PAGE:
In related news, on the same day that a U.S. Bankruptcy judge confirmed its Chapter 11 reorganization plan, allowing the company to exit bankruptcy after two years, Collins & Aikman (C&A; Troy, MI) continued to negotiate with Cadence Innovation (Troy, MI) on the sale of portions of its North American interior trim business. Cadence, which is run by former C&A head, Jerry Mosingo, had signed a letter of intent to acquire nine C&A plants in the U.S., Canada, and Mexico, which employ 3500 (see March 26, 2007 e-Weekly for initial report). In a July 12 release, Cadence said it “continues its effort to acquire certain assets and operations” of C&A.

Degussa brings Taiwanese acrylic plant onstream

Chemicals and plastics supplier Degussa (Düsseldorf) has started a new facility for acrylic (polymethyl methacrylate; PMMA) molding compounds in Taichung, Taiwan, together with its joint-venture partner Forhouse Corp. Degussa holds a 51% share in the joint venture, called Degussa Forhouse Optical Polymers. The plant supplies PMMA for optical applications in flat-panel displays.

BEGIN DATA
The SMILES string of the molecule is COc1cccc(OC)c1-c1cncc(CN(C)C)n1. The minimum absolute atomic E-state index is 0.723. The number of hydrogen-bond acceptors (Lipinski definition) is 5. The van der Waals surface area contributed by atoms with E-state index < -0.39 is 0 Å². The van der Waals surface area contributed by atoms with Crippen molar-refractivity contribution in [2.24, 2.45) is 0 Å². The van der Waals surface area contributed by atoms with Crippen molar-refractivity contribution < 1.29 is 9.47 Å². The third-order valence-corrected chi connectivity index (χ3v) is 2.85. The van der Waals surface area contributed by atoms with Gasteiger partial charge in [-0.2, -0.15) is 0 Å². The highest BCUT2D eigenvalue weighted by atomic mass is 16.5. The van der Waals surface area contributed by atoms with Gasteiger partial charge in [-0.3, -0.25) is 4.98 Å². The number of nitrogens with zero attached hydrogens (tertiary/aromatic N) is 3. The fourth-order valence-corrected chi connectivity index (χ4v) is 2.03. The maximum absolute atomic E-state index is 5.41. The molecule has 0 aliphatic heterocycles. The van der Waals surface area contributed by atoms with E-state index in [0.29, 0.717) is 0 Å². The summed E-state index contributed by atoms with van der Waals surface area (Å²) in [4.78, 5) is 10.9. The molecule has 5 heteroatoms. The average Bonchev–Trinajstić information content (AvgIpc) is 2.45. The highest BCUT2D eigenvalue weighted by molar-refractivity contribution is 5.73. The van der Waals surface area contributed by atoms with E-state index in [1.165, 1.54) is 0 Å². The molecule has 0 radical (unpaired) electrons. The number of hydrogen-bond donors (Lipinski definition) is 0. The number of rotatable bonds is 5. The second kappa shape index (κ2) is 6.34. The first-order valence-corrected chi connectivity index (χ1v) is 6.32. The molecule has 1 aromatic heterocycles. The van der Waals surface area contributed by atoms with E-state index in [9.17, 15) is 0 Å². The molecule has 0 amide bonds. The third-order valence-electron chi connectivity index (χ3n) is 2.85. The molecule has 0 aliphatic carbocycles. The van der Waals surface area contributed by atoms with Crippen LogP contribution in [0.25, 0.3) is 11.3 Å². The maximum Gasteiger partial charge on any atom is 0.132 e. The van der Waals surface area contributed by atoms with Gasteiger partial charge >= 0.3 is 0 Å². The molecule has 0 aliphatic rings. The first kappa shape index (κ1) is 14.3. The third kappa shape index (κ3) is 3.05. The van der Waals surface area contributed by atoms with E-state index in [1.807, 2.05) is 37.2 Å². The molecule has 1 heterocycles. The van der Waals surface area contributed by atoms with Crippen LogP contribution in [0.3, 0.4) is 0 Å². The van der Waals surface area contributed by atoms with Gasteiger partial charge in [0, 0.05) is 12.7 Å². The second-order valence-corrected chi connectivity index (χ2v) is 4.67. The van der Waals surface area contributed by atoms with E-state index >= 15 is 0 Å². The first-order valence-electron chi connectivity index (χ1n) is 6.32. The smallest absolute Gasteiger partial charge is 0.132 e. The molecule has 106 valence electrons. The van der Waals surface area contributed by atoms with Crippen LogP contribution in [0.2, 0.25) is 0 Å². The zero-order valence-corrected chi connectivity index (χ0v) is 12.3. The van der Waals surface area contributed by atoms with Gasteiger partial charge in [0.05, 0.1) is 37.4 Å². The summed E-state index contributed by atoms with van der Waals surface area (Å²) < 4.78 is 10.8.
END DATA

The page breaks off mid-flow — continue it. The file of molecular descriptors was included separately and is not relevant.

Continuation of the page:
“Global demand for our high-quality PMMA molding compounds is set to rise significantly in the next few years,” says Gregor Hetzke, president of Degussa’s methacrylates business unit. “The market for liquid-crystal flat-panel displays is currently expanding at an annual rate of more than 10%.”